the EEOC, alleging retaliation for his 2014 EEOC charge and
discrimination on the basis of age and disability. Doc. 55,
att. 38. His case was recommended for closure after he failed
to provide a required signature within the allotted time.
Doc. 55, att. 40. The EEOC issued a dismissal and notice of
suit rights on June 3, 2015. Doc. 55, att. 41. Kern filed
suit in the 36th Judicial District, Beauregard Parish,
Louisiana, on September 1, 2015, alleging that defendant had
violated federal statutes forbidding retaliation, and
discrimination on the basis of age and disability, as well as
Louisiana statutes forbidding same. Doc. 1, att. 1, pp. 4-9.
In relief he seeks compensatory and exemplary damages, as
well as an award of attorney's fees. Id. at 8-9.
now moves for summary judgment on all claims, asserting that
there is no genuine issue as to any material fact on
Kern's claims of discrimination and retaliation and that
the defendant is entitled to judgment as a matter of law and
dismissal of this action at plaintiff's cost.
Specifically, it maintains that Kern failed to exhaust the
claims raised in the 2015 EEOC charge and that the claims
raised in the 2014 EEOC charge have prescribed. Doc. 62.
Should this court disagree on either front, defendant asserts
that plaintiff does not show a right to relief on the merits.
Id. Kern opposes the motion. Doc. 74.
should grant a motion for summary judgment when the
pleadings, including the opposing party's affidavits,
“show that there is no genuine issue as to any material
fact and that the movant is entitled to judgment as a matter
of law.” Fed.R.Civ.P. 56(c); see also Celotex Corp.
v. Catrett, 106 S.Ct. 2548, 2553 (1986). The party
moving for summary judgment is initially responsible for
demonstrating the reasons justifying the motion for summary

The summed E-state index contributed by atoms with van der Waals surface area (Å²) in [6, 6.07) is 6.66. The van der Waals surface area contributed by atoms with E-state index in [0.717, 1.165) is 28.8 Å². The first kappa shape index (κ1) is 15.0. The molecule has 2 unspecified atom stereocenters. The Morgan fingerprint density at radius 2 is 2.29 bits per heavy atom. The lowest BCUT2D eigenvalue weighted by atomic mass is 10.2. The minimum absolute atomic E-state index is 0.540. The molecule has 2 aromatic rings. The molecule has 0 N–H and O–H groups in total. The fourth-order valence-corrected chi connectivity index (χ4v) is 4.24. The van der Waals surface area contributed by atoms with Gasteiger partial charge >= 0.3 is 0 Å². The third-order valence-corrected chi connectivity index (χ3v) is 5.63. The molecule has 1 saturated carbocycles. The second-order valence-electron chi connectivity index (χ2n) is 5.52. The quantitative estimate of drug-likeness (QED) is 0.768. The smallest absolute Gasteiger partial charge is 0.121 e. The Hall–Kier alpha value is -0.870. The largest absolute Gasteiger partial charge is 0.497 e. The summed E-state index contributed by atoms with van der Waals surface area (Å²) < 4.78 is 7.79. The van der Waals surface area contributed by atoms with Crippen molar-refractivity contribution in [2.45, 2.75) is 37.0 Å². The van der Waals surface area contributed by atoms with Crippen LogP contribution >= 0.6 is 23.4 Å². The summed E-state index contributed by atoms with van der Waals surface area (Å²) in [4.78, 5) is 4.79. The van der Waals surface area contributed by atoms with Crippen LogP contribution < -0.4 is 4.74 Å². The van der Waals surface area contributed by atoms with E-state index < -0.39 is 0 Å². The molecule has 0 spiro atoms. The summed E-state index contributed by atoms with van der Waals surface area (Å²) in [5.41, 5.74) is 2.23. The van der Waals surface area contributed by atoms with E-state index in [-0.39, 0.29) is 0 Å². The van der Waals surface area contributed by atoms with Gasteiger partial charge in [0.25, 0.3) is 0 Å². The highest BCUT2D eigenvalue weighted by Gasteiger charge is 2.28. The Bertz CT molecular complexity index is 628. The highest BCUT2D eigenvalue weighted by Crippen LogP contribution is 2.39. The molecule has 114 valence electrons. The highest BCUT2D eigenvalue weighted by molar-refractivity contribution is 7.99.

judgment by identifying portions of pleadings and discovery
that show the lack of a genuine issue of material fact for
trial. Tubacex, Inc. v. M/V Risan, 45 F.3d 951, 954
(5th Cir. 1995). The court must deny the moving party's
motion for summary judgment if the movant fails to meet this
the movant makes this showing, the burden then shifts to the
non-moving party to set forth specific facts showing that
there is a genuine issue for trial. Anderson v. Liberty
Lobby, Inc., 106 S.Ct. 2505, 2510 (1986). The burden
requires more than mere allegations or denials of the adverse
party's pleadings. The non-moving party must demonstrate
by way of affidavit or other admissible evidence that there
are genuine issues of material fact or law. Celotex,
106 S.Ct. at 2553. There is no genuine issue of material fact
if, viewing the evidence in the light most favorable to the
non-moving party, no reasonable trier of fact could find for
the non-moving party. Tolan v. Cotton, 134 S.Ct.
1861, 1866 (2014). Furthermore, a court may not make
credibility determinations or weigh the evidence in ruling on
a motion for summary judgment. Reeves v. Sanderson
Plumbing Prods., Inc., 120 S.Ct. 2097, 2110 (2000).
However, the nonmovant must submit “significant